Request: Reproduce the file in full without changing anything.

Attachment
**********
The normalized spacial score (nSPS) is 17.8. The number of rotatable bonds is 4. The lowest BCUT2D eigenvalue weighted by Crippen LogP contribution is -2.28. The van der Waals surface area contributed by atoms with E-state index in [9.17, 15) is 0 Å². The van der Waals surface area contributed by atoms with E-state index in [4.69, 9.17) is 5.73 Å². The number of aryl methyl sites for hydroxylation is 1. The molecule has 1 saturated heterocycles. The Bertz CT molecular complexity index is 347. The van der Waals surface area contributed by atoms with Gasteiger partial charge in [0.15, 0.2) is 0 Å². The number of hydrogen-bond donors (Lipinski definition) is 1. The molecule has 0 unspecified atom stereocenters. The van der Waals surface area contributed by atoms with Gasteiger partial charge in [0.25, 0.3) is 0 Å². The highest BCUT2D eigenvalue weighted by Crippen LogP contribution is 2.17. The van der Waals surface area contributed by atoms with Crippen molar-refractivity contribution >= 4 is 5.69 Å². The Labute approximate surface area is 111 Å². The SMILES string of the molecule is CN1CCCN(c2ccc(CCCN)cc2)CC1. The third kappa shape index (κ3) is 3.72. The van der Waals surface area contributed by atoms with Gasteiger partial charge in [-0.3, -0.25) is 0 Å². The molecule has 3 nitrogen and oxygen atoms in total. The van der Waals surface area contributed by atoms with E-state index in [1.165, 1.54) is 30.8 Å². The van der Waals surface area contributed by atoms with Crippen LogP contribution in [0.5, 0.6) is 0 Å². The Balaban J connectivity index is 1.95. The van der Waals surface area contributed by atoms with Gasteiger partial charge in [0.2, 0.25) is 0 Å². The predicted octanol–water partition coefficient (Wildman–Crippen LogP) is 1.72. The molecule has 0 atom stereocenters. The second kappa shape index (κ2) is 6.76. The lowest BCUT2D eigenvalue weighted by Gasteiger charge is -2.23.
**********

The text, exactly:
The normalized spacial score (nSPS) is 17.8. The number of rotatable bonds is 4. The lowest BCUT2D eigenvalue weighted by Crippen LogP contribution is -2.28. The van der Waals surface area contributed by atoms with E-state index in [9.17, 15) is 0 Å². The van der Waals surface area contributed by atoms with E-state index in [4.69, 9.17) is 5.73 Å². The number of aryl methyl sites for hydroxylation is 1. The molecule has 1 saturated heterocycles. The Bertz CT molecular complexity index is 347. The van der Waals surface area contributed by atoms with Gasteiger partial charge in [0.15, 0.2) is 0 Å². The number of hydrogen-bond donors (Lipinski definition) is 1. The molecule has 0 unspecified atom stereocenters. The van der Waals surface area contributed by atoms with Gasteiger partial charge in [0.25, 0.3) is 0 Å². The highest BCUT2D eigenvalue weighted by Crippen LogP contribution is 2.17. The van der Waals surface area contributed by atoms with Crippen molar-refractivity contribution >= 4 is 5.69 Å². The Labute approximate surface area is 111 Å². The SMILES string of the molecule is CN1CCCN(c2ccc(CCCN)cc2)CC1. The third kappa shape index (κ3) is 3.72. The van der Waals surface area contributed by atoms with Gasteiger partial charge in [-0.3, -0.25) is 0 Å². The molecule has 3 nitrogen and oxygen atoms in total. The van der Waals surface area contributed by atoms with E-state index in [1.165, 1.54) is 30.8 Å². The van der Waals surface area contributed by atoms with Crippen LogP contribution in [0.5, 0.6) is 0 Å². The Balaban J connectivity index is 1.95. The van der Waals surface area contributed by atoms with Gasteiger partial charge in [0.2, 0.25) is 0 Å². The predicted octanol–water partition coefficient (Wildman–Crippen LogP) is 1.72. The molecule has 0 atom stereocenters. The second kappa shape index (κ2) is 6.76. The lowest BCUT2D eigenvalue weighted by Gasteiger charge is -2.23.